Phil Isenberg, chairman of the state's Delta Stewardship Council, is scheduled to talk about the future of the West Coast's largest estuary Monday, Jan. 28, 4:10 pm to 5:30 pm, in 1227 Haring Hall. A former Sacramento mayor and state Assemblyman, Isenberg has been influential is California water policy for decades.
The Legislature created the Stewardship Council in 2009 to achieve the "coequal goals" of providing a more reliable water supply for California and restoring the health of the Sacramento-San Joaquin Delta ecosystem.
The Federal Energy Regulatory Commission has a lengthy application process for hydropower companies looking to extend their operating licenses another 30 to 50 years. But it does not consider how climate change will affect the dams and rivers.
Professor Jay R. Lund, Director of the UC Davis Center for Watershed Sciences, is scheduled to talk about California's water challenges Monday, Jan. 14, 4:10 pm - 5:30 pm, in Room 176, Chemistry Building. His talk is the second in a speaker series on California water policy this winter quarter. The Center-sponsored talks are open to the public. A video of the previous talk by Senator Lois Wolk is available at http://bit.ly/10m674M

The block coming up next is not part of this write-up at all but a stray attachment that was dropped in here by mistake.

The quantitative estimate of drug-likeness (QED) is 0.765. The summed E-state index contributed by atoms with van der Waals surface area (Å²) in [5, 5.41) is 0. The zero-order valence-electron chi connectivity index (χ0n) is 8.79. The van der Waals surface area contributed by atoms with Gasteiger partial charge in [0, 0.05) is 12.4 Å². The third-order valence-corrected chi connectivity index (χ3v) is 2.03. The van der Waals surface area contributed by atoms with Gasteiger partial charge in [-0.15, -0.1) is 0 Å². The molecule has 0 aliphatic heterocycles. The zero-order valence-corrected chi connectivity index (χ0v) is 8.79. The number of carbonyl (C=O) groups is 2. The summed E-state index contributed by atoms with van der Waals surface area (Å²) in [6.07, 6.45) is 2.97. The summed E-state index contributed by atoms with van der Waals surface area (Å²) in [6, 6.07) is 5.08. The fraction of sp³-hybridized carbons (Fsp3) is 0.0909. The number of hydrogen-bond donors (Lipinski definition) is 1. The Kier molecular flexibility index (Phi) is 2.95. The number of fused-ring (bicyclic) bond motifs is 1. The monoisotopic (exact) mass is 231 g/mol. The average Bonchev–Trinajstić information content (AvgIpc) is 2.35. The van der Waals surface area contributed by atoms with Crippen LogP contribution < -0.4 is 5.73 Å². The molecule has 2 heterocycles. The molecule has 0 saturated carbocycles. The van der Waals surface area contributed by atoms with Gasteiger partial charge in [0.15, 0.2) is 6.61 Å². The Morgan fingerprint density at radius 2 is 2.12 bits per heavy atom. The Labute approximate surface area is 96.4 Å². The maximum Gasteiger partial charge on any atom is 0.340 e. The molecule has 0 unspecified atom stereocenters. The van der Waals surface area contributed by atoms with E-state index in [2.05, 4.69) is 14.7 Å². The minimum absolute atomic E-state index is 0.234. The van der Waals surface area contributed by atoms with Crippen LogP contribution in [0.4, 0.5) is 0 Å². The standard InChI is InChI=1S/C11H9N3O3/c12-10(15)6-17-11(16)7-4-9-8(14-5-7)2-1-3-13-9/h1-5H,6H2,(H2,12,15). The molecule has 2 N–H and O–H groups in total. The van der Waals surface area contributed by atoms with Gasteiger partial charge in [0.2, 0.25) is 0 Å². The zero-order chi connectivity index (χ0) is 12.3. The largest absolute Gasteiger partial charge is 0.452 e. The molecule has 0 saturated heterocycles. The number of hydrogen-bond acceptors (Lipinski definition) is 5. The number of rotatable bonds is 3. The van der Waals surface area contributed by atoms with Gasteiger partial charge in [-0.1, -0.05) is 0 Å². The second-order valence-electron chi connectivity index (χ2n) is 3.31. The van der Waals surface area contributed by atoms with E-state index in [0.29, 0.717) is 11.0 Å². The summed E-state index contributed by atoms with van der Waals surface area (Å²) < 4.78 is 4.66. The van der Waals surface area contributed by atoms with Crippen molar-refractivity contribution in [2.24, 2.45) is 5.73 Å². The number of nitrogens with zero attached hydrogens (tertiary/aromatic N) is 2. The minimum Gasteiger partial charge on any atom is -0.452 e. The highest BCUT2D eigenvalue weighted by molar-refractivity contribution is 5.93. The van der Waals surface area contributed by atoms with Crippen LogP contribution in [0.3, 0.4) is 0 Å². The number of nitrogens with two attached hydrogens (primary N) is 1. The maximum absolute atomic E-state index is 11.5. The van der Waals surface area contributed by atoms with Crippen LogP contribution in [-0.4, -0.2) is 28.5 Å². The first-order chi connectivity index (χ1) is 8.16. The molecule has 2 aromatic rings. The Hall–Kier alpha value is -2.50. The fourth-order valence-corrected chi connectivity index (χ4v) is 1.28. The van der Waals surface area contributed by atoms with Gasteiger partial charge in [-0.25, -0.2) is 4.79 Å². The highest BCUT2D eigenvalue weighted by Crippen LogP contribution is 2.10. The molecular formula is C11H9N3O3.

The Center for Watershed Sciences is hosting a weekly series of public speakers on California water policy this winter, beginning Jan. 7.
The California Water Policy Seminar Series is on Mondays, 4:10 pm to 5:30 pm, at 1227 Haring (updated 1/14/2013).
The series is open to the public and available for credit. [Graduates: 1 unit as ECI 296 (CRN 50116); undergraduates: 1 unit as ECI 98 (CRN 49768)]. For an extended graduate seminar on water policy (1 unit ECI 298) contact Professor Lund at firstname.lastname@example.org.
UC Davis watershed scientists have identified several promising ways to conserve imperiled Sierra Nevada fish and amphibians in the face of climate change.
The findings, presented at this week’s American Geophysical Union (AGU) conference in San Francisco, show how Sierra meadows could be managed to give multiple species a better chance of survival.
Who says peer reviewers go unrecognized? The American Society of Civil Engineers' Journal of Energy Engineering has named the Center's David Rheinheimer a "2012 Outstanding Reviewer," for the critical thinking and knowledge he brings to vetting articles submitted for publication. Rheinheimer, an environmental engineer, is currently studying the world's largest hydropower project -- Three Gorges Dam -- as a post-doctoral researcher at Wuhan University in China.
The New York Times spotlighted the Center's research findings in a Nov. 13 story on nitrate contamination of drinking water in the Central Valley farm belt.
Two top California water managers have singled out the Center's Yolo Bypass project as "one of the nation's best examples" of multi-benefit flood management. In a commentary published Oct. 27 in The Sacramento Bee, Bill Edgar, president of the state's Central Valley Flood Protection Board, and Mark Cowin, director of the state Department of Water Resources, said: